Using Your Flight Computer

Using Your Flight Computer

The E6B computer has been used by aviators for many years. It’s not an electronic computer but a type of slide ruler, although electronic calculator versions are available, too. It’s used to calculate true airspeed, density altitude, ETA, wind correction, and fuel consumption, and to convert temperatures. It originally was designed for the U.S. military but is now available from pilot shops and other aviation retailers. The aluminum slide-ruler version is under $35, the cardboard and plastic versions are under $20, and the electronic calculator versions are under $100. Regardless which type you buy, they’re all referred to as E6B “computers” because they help you compute.

Density altitude is the altitude your plane thinks it’s flying at, also known as performance altitude. It is the pressure altitude (set your altimeter to 29.92 to read your pressure altitude) adjusted for nonstandard conditions, such as a hot day. Your plane could be flying at 5,000 ft. MSL (mean sea level), for example, but perform like it’s really at 7,000 ft. because of warmer, thinner air. Density altitude is important to know because it can mean you need more runway length on a low-density day than on a standard day. Your flight computer can help you calculate density altitude and the operating handbook will tell you how much runway the plane needs to take off and land.

Rather than bore you with instructions on how to use your E6B computer during a cross-country trip, decide which type you want (slide-rule type or electronic calculator type), buy it and read the instructions. It can easily help you solve many flight problems.

Though the aluminum slide-ruler model has been the mainstay of aviation for more than half a century, the electronic calculator version is becoming increasingly popular. In fact, you can use an electronic E6B during your FAA knowledge test if you wish (with some restrictions). It has an advantage over the slide-rule version because it steps you through numerous problems, prompting you for the information you need. You can use it to calculate solutions to navigational, weight and balance, fuel, and conversion problems. The mo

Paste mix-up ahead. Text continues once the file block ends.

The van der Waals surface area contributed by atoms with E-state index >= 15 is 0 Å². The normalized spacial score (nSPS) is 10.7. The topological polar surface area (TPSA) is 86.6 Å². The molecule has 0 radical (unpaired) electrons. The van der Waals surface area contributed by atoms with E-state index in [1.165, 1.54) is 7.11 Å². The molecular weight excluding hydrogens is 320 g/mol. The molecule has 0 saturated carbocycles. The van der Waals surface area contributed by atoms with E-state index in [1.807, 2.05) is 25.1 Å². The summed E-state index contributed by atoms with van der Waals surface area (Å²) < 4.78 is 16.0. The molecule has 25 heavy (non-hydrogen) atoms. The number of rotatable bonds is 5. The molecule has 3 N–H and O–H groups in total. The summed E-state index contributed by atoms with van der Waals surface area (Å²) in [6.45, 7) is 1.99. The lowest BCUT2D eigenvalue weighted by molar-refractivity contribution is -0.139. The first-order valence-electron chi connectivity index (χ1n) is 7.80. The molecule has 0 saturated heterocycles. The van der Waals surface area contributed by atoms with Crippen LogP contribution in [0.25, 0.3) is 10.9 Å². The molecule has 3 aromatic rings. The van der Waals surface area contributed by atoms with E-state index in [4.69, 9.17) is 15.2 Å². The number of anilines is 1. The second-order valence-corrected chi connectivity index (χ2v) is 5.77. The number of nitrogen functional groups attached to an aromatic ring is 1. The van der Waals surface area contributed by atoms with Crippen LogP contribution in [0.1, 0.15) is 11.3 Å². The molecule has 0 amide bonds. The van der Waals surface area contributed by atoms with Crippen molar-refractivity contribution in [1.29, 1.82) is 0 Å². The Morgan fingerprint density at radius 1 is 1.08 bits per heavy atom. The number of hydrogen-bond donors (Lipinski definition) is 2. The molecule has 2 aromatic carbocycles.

Density altitude

st popular model includes 19 aviation functions and 14 conversions at under $100.

What kinds of calculations will you need to solve for your cross-country flight?

  • Calculating the effects of wind and magnetic variation on your flight path
  • Calculating estimated time en route in hours and minutes
  • Calculating fuel consumption in gallons or time
  • Calculating your estimated time of arrival
  • Calculating the weight of fuel onboard
  • Converting minutes into hours, temperatures from Celsius to Fahrenheit, and knots to mph

Remember that the course is the intended path of your aircraft to reach a specific destination, the heading is the direction in which you must point the aircraft nose, and the track is the plane’s actual path over ground. The difference between the course and the heading is the wind-correction angle. This is also called the crab angle. The difference between the heading and the track is called the drift angle.

Knowledge Test

The formulas you need for your FAA knowledge test (and future flying) are:

TH = TC [±] WCA
MH = TH [±] VAR
CH = MH [±] DEV

Where TH = true heading, TC = true course, WCA = wind correction angle, MH = magnetic heading, VAR = magnetic variation, CH = course heading, and DEV = deviation (compass error). Your E6B computer will help you solve these problems.

The ground-school or knowledge-test preparation course you select will help you develop memory aids that can step you through various problems you will face as you plan your cross-country trip.

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Another useful tool you’ll need in planning your trip is a plotter. It’s simply a ruler marked out in statute and nautical miles plus a protractor or half circle with degrees. You use it to mark a straight path on a sectional or WAC (world aeronautical chart), and then determine your course. You can buy a basic plotter for less than $20 for the fancier models, or half that for the simple ones. Better ones have rotating protractors and scales for both sectional and WACs.

"Man cannot discover new oceans unless he has the courage to lose sight of the shore."
-- Andre Gide